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Mexican president defends armed forces in missing students case

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Mexican President Andres Manuel Lopez Obrador on Thursday pushed back against accusations that the armed forces had hindered an investigation into the 2014 disappearance of 43 student teachers, but vowed to find out what had happened to the youths.

Lopez Obrador took office in 2018 promising to clear up the notorious case that sparked international outcry against his predecessor, yet rights advocates fear that goal may remain out of reach by the time his term ends late next year.

The Interdisciplinary Group of Independent Experts (GIEI), a panel that has monitored the troubled investigation, said in a final report this week that Mexican security forces were complicit in the September 2014 abduction of students from Ayotzinapa Rural Teachers’ College in the southwestern state of Guerrero.

The experts also accused the military of withholding information, an allegation that Lopez Obrador rejected.

“It’s not true the Navy and the Army aren’t helping,” he told a press conference. “If progress has been made, it’s precisely because of the cooperation of the Navy and the Army.”

He said 115 people have been detained, including two generals and a former top prosecutor, and a “pact of silence” around the crime has been broken, shedding light on events.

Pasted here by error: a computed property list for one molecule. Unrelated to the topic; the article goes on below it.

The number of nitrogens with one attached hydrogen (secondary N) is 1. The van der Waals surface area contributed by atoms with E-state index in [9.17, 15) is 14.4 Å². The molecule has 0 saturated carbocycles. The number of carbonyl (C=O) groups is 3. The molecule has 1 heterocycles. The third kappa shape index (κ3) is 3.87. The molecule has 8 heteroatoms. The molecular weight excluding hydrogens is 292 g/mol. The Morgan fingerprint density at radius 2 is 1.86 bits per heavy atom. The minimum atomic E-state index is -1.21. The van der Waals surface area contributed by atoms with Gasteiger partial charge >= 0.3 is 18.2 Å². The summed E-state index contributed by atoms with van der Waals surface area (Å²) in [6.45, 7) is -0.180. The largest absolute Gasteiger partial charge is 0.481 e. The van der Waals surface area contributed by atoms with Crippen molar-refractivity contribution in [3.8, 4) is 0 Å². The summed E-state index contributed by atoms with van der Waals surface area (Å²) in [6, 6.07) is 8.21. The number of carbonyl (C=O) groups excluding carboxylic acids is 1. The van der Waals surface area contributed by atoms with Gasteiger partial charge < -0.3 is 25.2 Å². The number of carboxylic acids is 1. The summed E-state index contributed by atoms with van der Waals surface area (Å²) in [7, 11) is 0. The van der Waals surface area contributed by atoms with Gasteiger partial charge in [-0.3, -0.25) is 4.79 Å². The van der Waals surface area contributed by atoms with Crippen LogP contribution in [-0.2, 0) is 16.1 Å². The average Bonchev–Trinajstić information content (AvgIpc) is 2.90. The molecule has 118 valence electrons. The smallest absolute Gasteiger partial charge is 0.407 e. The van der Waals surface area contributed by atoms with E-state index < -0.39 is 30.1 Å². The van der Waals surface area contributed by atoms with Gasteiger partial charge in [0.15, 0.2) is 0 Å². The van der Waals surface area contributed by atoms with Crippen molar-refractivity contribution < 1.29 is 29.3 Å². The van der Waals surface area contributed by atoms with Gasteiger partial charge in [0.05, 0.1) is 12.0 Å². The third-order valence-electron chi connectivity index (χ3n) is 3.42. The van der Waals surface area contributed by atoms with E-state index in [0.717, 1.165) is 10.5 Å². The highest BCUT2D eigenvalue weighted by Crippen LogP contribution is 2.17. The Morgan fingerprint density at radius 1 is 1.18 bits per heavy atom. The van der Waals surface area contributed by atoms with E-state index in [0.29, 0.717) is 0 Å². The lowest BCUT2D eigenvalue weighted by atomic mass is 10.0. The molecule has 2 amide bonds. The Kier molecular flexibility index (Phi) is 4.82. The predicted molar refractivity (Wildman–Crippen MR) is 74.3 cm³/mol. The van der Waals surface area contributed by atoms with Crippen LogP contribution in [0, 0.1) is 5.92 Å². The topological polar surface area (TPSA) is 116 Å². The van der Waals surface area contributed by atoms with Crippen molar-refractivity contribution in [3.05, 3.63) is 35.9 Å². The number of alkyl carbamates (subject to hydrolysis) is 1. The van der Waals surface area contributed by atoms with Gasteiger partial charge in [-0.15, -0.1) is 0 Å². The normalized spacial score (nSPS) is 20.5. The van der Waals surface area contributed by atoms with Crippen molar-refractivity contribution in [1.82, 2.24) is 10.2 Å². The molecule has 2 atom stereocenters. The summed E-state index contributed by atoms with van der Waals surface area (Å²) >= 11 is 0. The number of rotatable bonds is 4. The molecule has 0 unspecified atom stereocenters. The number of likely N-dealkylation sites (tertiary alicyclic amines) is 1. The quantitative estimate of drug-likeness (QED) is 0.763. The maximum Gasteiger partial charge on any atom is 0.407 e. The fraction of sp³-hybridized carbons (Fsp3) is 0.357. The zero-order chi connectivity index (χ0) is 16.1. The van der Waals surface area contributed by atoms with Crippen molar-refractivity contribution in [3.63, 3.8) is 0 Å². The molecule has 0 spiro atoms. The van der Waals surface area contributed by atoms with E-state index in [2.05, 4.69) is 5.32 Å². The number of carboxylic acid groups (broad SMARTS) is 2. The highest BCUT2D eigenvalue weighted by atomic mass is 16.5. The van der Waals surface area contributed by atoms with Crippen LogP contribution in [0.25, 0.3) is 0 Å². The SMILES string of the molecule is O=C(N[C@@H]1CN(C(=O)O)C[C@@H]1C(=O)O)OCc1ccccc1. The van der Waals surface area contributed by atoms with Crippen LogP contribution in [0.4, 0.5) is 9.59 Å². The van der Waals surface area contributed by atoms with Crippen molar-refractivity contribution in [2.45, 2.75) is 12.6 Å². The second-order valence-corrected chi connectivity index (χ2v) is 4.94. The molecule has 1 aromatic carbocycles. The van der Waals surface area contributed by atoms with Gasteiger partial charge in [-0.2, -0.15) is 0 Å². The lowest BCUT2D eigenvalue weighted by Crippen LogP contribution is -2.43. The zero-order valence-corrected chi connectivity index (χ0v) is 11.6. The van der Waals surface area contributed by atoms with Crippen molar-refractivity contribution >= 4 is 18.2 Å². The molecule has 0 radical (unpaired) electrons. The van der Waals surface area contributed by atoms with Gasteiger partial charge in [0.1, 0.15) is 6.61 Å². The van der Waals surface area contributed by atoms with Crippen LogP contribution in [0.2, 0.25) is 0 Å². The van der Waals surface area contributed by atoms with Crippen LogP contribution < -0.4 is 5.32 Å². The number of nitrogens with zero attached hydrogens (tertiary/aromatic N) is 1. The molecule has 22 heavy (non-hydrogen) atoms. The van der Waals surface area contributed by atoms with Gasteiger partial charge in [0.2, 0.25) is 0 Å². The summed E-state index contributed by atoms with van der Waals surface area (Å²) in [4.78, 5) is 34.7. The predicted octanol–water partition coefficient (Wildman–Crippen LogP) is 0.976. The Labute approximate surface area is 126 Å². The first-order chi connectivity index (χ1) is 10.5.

“What’s most important now is the search (for the missing youths),” Lopez Obrador said.

The remains of only three of the 43 students have so far been formally identified.

Parents of the missing students urged Lopez Obrador to use his power to put more pressure on the military.

“The president has to order them to hand over the information,” said Mario Gonzalez, father of one of the youths.

The Mexico office of the U.N. High Commissioner for Human Rights backed the GIEI’s findings and said in a statement it regretted the “armed forces have not provided all the information requested by the GIEI” needed to resolve the case.

Related Galleries:

Mexico’s President Andres Manuel Lopez Obrador gestures as he speaks during the delivery of an investigation report with relatives of the 43 missing students of the Ayotzinapa Teacher Training College, marking the 6th anniversary of their disappearance, at the National Palace in Mexico City, Mexico September 26, 2020. REUTERS/Edgard Garrido/File Photo

Carlos Martin Beristain and Angela Buitrago, members of the Interdisciplinary Group of Independent Experts (GIEI), attend the last press conference on the 43 missing students of the Ayotzinapa Teacher Training College, in Mexico City, Mexico July 25, 2023. REUTERS/Raquel Cunha/File Photo
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